My microwave is 1200W
If I could redirect all that heat to at least cook food, that would be great
(your point is valid, though)
Computers, in general, are space heaters that incidentally allow rapid computation. Remember the comments, when the Pentium came out, about its heat dissipation being similar to a toaster? My, we've come a long way...
BTW, a 15A 120VAC circuit is designed for 12A continuous (80% of peak). In round numbers, that's 1.4 kw. That's the safe limit for something that is the only load on a entire standard US plug circuit. Usually, there are a few other loads, like desk lamps, clocks, etc., so you have less than 1.4kw available to burn. 8A (just under 1kw) is usually considered safe for a typical 120VAC US circuit. Unless you want to install a dedicated circuit or 2 for your computer, as some audiophiles do for their music rooms. Do a dedicated 20A circuit and you can get a bit more: 16A, good for 1.9kw.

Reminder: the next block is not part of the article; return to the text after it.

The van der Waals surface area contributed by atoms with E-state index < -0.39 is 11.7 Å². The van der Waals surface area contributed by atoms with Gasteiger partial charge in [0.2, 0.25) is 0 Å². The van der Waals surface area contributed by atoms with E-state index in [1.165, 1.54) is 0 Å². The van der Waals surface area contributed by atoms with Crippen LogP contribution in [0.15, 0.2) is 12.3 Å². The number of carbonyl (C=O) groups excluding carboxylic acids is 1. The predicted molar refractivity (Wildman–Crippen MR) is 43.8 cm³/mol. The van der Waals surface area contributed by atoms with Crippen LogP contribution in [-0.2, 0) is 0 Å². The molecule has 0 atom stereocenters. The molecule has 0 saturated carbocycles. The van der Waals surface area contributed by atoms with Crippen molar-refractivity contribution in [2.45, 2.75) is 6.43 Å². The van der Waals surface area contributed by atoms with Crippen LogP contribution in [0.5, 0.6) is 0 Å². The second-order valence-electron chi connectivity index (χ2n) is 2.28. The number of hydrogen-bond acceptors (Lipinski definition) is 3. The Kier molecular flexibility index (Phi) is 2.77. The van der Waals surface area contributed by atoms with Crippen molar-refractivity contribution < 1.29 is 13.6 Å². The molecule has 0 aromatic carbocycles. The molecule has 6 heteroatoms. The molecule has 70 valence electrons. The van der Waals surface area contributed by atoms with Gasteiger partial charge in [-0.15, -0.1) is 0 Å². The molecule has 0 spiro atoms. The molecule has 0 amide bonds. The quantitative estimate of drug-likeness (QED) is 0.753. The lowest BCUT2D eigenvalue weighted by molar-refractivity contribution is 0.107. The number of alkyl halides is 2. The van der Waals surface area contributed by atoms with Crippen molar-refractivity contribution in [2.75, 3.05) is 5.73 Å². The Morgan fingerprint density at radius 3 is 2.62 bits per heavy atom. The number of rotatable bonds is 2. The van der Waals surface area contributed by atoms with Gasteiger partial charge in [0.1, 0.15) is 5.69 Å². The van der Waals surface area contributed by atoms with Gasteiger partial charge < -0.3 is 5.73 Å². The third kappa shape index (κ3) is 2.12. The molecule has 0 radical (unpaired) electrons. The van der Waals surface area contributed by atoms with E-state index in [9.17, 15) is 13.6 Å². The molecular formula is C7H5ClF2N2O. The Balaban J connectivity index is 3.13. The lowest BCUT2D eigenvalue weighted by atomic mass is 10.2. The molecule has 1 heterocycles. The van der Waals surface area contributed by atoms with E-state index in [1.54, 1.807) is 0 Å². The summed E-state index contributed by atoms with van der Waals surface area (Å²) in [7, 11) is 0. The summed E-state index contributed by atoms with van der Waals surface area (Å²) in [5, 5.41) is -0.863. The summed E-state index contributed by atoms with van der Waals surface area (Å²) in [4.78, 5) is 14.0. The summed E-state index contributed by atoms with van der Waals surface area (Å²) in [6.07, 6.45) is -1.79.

According to my UPS' monitoring software, my desktop currently uses between 60-130W for both the computer and the monitor. So I don't really have a dog in this hunt.
Edit: amusing anecdote - back in the Radio Shack Model 1 days, the major heat dissipation issue was the RAM chips, not the Z80 CPU. And, of course, the brute-force voltage regulator. The service manual for the computer (it had a complete manual, with schematics, board layout, parts list, and ROM API, available at retail) noted that one should not use a common method for checking whether a RAM chip was working - touching it - unless one wanted the manufacturer's logo burned into one's fingertip...